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How to add extra encryption layer and face scans to protect your messages further by adjusting privacy settings on Signal

March 2, 2021


You may have heard, Edward Snowden uses Signal. That fact alone usually makes people realize just how secure the app is. All messages are end-to-end encrypted. “But so what?” you might say. Other messaging apps use encryption too

And you’re right: some do. But others don’t. The major messaging apps that use encryption are Apple’s Messages and Facebook’s WhatsApp (which is built on Signal’s encryption, but Facebook mines other metadata about its users and with the Facebook’s upcoming privacy policy update Facebook can do anything it wants when a user communicates with a business. Users must assume that a message to a business is potentially open to all.

Signal private messenger does more than just encrypt your messages. It also hides virtually all of the metadata, including who sent the message. That means only the person who the message is being sent to can see who sent it to them. Signal has no way of telling who is sending you other Signal messages, nor does anyone else who intercepts a Signal message in transit. This is pretty much the most security you could ask for in a messaging app. And only Signal offers it. 

Signal is a messaging app that’s become popular for its security. Every message you send on Signal is protected with end-to-end encryption, meaning that no one can intercept it and breach your privacy.


But despite this encryption, if someone manages to get into your phone, they’ll be able to read all your Signal messages freely. That is, unless you enable some of Signal‘s more advanced privacy options.

Here’s how to adjust your privacy settings on Signal to better protect yourself, and beef up Signal‘s already substantial security.

How to adjust privacy settings on Signal 

Though most of Signal‘s privacy settings are the same on iOS and Android, there are a few settings unique to each operating system.

To get started, open Signal and tap your account avatar at the top-left of the screen. Then tap “Privacy.”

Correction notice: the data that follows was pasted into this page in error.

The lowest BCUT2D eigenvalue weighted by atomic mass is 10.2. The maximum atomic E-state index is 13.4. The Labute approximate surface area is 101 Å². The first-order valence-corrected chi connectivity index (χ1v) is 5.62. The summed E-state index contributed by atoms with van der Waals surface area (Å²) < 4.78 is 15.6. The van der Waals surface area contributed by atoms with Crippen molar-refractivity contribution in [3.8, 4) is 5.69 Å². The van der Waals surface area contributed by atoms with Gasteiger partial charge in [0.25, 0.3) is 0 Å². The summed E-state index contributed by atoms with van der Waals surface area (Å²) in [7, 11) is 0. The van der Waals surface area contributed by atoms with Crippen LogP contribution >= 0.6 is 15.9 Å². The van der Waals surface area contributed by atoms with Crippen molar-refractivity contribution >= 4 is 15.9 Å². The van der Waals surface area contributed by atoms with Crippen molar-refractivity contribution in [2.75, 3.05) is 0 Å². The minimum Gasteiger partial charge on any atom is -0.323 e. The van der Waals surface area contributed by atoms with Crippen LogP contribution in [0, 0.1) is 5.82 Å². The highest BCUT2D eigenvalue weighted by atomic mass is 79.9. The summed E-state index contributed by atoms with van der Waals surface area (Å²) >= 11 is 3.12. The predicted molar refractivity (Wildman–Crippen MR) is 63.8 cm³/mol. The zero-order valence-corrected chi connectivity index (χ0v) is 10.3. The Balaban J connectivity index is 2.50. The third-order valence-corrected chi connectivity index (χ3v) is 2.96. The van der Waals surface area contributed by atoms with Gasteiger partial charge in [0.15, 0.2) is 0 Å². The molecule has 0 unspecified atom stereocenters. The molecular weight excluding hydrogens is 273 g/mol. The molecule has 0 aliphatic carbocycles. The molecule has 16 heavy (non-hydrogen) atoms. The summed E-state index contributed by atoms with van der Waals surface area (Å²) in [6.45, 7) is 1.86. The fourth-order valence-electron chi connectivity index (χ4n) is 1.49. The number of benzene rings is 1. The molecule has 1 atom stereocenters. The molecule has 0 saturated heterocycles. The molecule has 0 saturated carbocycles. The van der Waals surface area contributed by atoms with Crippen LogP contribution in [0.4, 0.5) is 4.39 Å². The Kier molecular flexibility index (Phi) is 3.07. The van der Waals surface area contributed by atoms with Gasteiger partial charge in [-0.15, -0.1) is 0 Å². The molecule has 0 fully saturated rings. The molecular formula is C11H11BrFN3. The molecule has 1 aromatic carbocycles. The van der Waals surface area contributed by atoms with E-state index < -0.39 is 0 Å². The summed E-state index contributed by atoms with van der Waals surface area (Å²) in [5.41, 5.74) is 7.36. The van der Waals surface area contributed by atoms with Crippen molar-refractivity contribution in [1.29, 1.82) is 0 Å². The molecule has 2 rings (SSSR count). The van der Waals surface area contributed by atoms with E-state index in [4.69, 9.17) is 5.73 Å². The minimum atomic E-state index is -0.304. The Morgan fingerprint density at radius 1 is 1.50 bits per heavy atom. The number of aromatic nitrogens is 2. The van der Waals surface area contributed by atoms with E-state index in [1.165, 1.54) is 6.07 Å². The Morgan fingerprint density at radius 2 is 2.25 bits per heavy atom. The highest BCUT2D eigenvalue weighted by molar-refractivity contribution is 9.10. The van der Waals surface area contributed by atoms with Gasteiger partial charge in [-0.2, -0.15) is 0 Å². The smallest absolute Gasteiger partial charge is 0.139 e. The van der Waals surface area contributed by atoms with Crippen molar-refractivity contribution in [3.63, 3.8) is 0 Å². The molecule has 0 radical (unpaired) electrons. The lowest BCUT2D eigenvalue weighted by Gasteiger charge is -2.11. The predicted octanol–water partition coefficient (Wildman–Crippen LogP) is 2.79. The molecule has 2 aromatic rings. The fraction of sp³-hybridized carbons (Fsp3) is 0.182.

Here are the privacy options you should consider adjusting: 

  • Always Relay Calls. If you enable this option, all of your voice and video calls will be routed through Signal‘s server, disguising your IP address. This will apply to all your phone calls, incoming and outgoing. The downside of this choice is that it can reduce your call quality, sometimes substantially, so only do this if you genuinely need the added privacy.
  • Screen Lock. If you turn this on, Signal will require you to enter a passcode (or whatever biometric your phone uses, like fingerprint or facial scans) to unlock the app and see your messages.
  • Registration Lock. Turn this on to require a PIN when registering the app with a new phone, or reinstalling it on your existing phone. This can prevent someone from accessing your Signal account on a different device.
  • Enable Screen Security (iPhone only). Turn on this setting to prevent the app’s contents from appearing in the App Switcher – when flipping through apps, Signal will appear as a blank screen with the app logo.
  • Screen Security (Android only). Turn on this feature to prevent screenshots from being taken in the app. Note that this is only on your own phone – it doesn’t prevent or warn you if someone else takes a screenshot of your conversation in Signal on their own phone.
  • Incognito Keyboard (Android Only). Turn this option on to prevent what you’re typing from being sent to a third-party server. Many keyboards do this to offer auto-correct options or to personalize keyboard behavior, but there’s a risk that your data can be leaked.
  • After you’ve finished configuring your settings in the Privacy section, go back to the main Settings page, tap “Notifications,” then tap “Show.” Here you can choose how much detail about incoming messages is displayed in your notifications. You can choose to show everything (name and message), the sender’s name only, or nothing.

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